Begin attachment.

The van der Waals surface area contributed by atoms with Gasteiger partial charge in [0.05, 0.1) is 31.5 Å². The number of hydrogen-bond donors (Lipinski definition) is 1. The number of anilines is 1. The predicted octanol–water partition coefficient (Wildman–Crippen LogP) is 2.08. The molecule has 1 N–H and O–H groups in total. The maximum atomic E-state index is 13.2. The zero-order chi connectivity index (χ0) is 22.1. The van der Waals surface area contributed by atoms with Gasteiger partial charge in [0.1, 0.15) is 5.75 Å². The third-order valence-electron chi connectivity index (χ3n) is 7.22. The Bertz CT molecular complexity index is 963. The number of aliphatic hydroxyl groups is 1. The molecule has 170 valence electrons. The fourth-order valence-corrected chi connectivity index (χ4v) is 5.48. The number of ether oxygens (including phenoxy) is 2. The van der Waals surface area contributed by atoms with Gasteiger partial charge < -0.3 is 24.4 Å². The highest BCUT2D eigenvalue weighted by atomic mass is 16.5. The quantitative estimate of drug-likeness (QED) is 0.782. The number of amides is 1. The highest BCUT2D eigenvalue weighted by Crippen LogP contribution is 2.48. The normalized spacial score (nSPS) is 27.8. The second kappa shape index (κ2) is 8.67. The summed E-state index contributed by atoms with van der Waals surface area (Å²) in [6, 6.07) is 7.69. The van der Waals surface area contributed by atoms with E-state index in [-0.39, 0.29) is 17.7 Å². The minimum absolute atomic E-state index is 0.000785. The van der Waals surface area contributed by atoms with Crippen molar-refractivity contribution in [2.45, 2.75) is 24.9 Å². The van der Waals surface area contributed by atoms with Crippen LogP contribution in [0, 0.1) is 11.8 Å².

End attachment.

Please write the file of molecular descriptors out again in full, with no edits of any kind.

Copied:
The van der Waals surface area contributed by atoms with Gasteiger partial charge in [0.05, 0.1) is 31.5 Å². The number of hydrogen-bond donors (Lipinski definition) is 1. The number of anilines is 1. The predicted octanol–water partition coefficient (Wildman–Crippen LogP) is 2.08. The molecule has 1 N–H and O–H groups in total. The maximum atomic E-state index is 13.2. The zero-order chi connectivity index (χ0) is 22.1. The van der Waals surface area contributed by atoms with Gasteiger partial charge in [0.1, 0.15) is 5.75 Å². The third-order valence-electron chi connectivity index (χ3n) is 7.22. The Bertz CT molecular complexity index is 963. The number of aliphatic hydroxyl groups is 1. The molecule has 170 valence electrons. The fourth-order valence-corrected chi connectivity index (χ4v) is 5.48. The number of ether oxygens (including phenoxy) is 2. The van der Waals surface area contributed by atoms with Gasteiger partial charge < -0.3 is 24.4 Å². The highest BCUT2D eigenvalue weighted by atomic mass is 16.5. The quantitative estimate of drug-likeness (QED) is 0.782. The number of amides is 1. The highest BCUT2D eigenvalue weighted by Crippen LogP contribution is 2.48. The normalized spacial score (nSPS) is 27.8. The second kappa shape index (κ2) is 8.67. The summed E-state index contributed by atoms with van der Waals surface area (Å²) in [6, 6.07) is 7.69. The van der Waals surface area contributed by atoms with E-state index in [-0.39, 0.29) is 17.7 Å². The minimum absolute atomic E-state index is 0.000785. The van der Waals surface area contributed by atoms with Crippen molar-refractivity contribution in [2.45, 2.75) is 24.9 Å². The van der Waals surface area contributed by atoms with Crippen LogP contribution in [0, 0.1) is 11.8 Å².